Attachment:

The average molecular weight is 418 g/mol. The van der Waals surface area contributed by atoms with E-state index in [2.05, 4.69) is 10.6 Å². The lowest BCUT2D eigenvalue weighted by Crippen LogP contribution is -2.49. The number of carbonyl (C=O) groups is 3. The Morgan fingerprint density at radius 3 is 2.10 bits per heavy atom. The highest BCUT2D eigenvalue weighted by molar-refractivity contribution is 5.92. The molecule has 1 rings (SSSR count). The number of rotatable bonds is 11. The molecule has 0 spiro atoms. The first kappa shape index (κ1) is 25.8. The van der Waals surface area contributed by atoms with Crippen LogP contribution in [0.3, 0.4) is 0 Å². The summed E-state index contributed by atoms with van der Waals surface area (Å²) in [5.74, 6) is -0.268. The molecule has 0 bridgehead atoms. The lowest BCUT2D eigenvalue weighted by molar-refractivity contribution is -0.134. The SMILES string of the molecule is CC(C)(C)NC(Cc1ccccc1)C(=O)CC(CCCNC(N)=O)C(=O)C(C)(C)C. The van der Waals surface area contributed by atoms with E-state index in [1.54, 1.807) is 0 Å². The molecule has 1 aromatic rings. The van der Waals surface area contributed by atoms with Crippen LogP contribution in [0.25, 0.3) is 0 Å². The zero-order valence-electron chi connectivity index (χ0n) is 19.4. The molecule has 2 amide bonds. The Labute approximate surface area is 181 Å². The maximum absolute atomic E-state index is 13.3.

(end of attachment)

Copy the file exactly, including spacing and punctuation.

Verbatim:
The average molecular weight is 418 g/mol. The van der Waals surface area contributed by atoms with E-state index in [2.05, 4.69) is 10.6 Å². The lowest BCUT2D eigenvalue weighted by Crippen LogP contribution is -2.49. The number of carbonyl (C=O) groups is 3. The Morgan fingerprint density at radius 3 is 2.10 bits per heavy atom. The highest BCUT2D eigenvalue weighted by molar-refractivity contribution is 5.92. The molecule has 1 rings (SSSR count). The number of rotatable bonds is 11. The molecule has 0 spiro atoms. The first kappa shape index (κ1) is 25.8. The van der Waals surface area contributed by atoms with Crippen LogP contribution in [0.3, 0.4) is 0 Å². The summed E-state index contributed by atoms with van der Waals surface area (Å²) in [5.74, 6) is -0.268. The molecule has 0 bridgehead atoms. The lowest BCUT2D eigenvalue weighted by molar-refractivity contribution is -0.134. The SMILES string of the molecule is CC(C)(C)NC(Cc1ccccc1)C(=O)CC(CCCNC(N)=O)C(=O)C(C)(C)C. The van der Waals surface area contributed by atoms with E-state index in [1.54, 1.807) is 0 Å². The molecule has 1 aromatic rings. The van der Waals surface area contributed by atoms with Crippen LogP contribution in [0.25, 0.3) is 0 Å². The zero-order valence-electron chi connectivity index (χ0n) is 19.4. The molecule has 2 amide bonds. The Labute approximate surface area is 181 Å². The maximum absolute atomic E-state index is 13.3.